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Researchers identify new respiratory condition in soldiers

September 28, 2011

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Elk Grove Village, IL – Almost 1 out of 7 soldiers returning from Iraq and Afghanistan have a newly recognized respiratory condition, according to research from the Northport Veterans Affairs Medical Center in Northport, NY.

Researchers reviewed the health data of more than 7,000 active-duty soldiers in the New York City/Long Island area, one-fourth of which had served in Iraq or Afghanistan. Of the soldiers who served in Iraq or Afghanistan, 14.5 percent had respiratory symptoms leading to spirometry testing, compared with 1.8 percent of soldiers who served elsewhere.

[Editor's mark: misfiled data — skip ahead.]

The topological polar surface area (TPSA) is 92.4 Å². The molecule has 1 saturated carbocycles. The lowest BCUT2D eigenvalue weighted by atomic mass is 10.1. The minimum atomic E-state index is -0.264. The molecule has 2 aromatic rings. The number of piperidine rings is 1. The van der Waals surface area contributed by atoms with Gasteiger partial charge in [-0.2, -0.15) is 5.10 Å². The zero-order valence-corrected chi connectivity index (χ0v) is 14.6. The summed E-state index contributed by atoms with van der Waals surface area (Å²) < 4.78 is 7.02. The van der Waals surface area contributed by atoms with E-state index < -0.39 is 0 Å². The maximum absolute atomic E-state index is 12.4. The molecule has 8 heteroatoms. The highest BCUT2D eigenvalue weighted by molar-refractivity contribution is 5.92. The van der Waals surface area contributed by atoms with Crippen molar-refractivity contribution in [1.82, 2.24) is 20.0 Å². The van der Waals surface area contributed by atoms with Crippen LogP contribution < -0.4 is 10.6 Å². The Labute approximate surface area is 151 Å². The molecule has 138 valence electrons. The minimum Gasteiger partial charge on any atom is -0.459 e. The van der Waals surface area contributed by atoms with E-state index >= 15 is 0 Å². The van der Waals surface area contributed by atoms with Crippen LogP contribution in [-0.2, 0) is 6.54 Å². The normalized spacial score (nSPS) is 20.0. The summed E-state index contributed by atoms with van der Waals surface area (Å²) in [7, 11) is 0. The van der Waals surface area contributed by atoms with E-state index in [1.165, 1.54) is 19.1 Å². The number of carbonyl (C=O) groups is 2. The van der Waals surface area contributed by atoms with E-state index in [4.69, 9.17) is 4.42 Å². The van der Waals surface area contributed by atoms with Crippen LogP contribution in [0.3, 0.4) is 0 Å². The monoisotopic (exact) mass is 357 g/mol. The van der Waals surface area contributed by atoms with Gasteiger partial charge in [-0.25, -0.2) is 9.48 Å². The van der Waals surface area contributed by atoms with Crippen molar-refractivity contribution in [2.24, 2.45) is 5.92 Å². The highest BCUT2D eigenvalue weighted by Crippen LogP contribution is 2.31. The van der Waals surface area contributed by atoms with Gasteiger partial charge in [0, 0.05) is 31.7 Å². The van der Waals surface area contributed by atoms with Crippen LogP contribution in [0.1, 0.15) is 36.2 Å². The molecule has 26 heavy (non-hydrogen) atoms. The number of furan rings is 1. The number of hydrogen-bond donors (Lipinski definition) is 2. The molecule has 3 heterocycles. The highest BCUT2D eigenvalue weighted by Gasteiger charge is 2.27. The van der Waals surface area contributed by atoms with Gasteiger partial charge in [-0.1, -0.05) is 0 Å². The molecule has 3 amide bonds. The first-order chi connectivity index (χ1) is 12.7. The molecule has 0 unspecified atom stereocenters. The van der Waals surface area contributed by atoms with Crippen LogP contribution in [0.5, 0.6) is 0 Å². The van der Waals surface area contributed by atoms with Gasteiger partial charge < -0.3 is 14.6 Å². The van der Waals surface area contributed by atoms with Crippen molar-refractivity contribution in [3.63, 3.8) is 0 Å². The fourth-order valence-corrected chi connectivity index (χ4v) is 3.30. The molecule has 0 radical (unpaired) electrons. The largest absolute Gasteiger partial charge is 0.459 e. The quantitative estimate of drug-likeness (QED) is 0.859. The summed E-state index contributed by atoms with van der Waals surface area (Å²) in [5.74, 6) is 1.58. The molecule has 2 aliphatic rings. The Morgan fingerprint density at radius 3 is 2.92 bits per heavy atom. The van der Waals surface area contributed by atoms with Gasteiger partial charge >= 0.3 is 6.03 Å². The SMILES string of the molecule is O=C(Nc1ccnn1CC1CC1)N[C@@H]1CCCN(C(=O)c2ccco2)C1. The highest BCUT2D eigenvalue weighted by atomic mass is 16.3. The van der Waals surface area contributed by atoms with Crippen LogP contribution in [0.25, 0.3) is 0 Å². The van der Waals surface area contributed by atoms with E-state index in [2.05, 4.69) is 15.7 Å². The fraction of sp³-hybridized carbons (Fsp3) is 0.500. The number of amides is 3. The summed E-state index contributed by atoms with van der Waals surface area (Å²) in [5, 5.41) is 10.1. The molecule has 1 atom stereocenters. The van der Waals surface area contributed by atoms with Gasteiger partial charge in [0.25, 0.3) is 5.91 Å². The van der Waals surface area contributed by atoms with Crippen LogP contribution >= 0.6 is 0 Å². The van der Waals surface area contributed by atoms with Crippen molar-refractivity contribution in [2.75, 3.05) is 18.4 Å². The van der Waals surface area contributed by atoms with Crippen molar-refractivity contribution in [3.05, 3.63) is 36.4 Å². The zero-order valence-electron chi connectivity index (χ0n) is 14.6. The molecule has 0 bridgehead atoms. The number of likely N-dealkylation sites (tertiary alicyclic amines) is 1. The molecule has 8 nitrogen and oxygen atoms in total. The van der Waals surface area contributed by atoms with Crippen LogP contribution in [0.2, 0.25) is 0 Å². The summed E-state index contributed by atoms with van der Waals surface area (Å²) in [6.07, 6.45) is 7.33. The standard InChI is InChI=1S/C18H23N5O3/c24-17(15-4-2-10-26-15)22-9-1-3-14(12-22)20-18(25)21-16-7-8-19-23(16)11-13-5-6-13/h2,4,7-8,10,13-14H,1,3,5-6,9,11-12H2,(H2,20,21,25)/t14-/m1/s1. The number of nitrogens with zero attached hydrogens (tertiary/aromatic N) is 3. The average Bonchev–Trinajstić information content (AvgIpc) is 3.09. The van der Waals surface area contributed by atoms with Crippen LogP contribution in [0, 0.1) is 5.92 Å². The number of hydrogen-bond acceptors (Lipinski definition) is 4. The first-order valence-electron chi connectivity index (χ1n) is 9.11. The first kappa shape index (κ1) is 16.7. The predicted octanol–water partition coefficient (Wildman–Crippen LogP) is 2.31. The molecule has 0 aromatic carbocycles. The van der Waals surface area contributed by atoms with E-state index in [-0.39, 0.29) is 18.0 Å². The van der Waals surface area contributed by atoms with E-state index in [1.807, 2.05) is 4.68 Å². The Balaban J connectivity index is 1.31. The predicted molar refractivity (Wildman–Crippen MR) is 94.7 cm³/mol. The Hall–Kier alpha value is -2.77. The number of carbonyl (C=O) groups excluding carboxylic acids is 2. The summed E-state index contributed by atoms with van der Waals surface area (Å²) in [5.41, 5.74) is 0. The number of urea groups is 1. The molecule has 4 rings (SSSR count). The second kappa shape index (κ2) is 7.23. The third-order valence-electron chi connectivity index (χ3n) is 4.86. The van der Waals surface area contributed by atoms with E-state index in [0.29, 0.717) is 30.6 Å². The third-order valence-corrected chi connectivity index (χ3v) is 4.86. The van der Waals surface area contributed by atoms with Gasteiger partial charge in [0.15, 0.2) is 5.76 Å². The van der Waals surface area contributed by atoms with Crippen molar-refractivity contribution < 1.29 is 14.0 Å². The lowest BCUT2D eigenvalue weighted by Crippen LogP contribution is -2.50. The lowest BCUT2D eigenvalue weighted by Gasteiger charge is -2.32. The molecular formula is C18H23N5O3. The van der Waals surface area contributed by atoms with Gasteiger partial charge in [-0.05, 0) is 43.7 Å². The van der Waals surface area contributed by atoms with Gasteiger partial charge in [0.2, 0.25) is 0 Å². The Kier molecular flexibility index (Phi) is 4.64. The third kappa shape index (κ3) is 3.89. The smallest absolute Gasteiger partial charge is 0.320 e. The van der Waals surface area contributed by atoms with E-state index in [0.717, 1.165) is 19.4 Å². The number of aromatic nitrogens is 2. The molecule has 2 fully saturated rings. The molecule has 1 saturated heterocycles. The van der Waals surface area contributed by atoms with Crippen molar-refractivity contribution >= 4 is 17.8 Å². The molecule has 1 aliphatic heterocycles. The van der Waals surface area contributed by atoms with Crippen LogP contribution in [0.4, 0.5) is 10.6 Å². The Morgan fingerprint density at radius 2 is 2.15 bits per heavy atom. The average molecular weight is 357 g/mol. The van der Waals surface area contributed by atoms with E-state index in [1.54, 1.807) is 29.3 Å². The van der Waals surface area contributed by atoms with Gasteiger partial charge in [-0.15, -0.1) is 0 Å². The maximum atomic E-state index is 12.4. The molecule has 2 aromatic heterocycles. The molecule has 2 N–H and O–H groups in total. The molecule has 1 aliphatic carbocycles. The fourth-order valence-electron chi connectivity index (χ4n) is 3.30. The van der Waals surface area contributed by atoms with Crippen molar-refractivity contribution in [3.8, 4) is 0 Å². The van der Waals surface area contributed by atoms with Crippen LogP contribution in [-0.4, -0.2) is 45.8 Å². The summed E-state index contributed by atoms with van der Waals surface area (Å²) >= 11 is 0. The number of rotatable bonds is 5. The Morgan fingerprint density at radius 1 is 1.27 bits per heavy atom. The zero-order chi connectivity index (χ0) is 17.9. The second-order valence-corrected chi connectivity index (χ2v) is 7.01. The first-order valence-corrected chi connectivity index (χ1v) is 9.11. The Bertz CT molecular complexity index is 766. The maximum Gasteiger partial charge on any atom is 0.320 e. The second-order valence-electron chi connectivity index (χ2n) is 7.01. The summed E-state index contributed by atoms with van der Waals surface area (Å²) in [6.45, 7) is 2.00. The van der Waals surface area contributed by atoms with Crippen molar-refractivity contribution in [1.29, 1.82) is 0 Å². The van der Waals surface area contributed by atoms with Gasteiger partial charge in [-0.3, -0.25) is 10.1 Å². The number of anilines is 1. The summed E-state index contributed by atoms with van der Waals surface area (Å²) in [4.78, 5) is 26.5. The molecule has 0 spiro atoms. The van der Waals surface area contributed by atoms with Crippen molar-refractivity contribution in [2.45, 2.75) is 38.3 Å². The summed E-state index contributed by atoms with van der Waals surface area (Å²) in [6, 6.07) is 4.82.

The testing indicated “fixed airway obstruction” that was more consistent with lung injury than asthma, researchers said. Some possible causes of injury include inhaling dust grains, toxins and allergens; blast pressure or shock waves from improvised explosive devices; and smoke from open burn pits.

Researchers proposed calling the condition “Iraq/Afghanistan war lung injury.” To prevent it, they recommend soldiers use incinerators instead of trash pits, recycle rather than burn plastic water bottles and use respirator protection devices.

The study appeared in the September issue of Journal of Occupational and Environmental Medicine, published by the American College of Occupational and Environmental Medicine.

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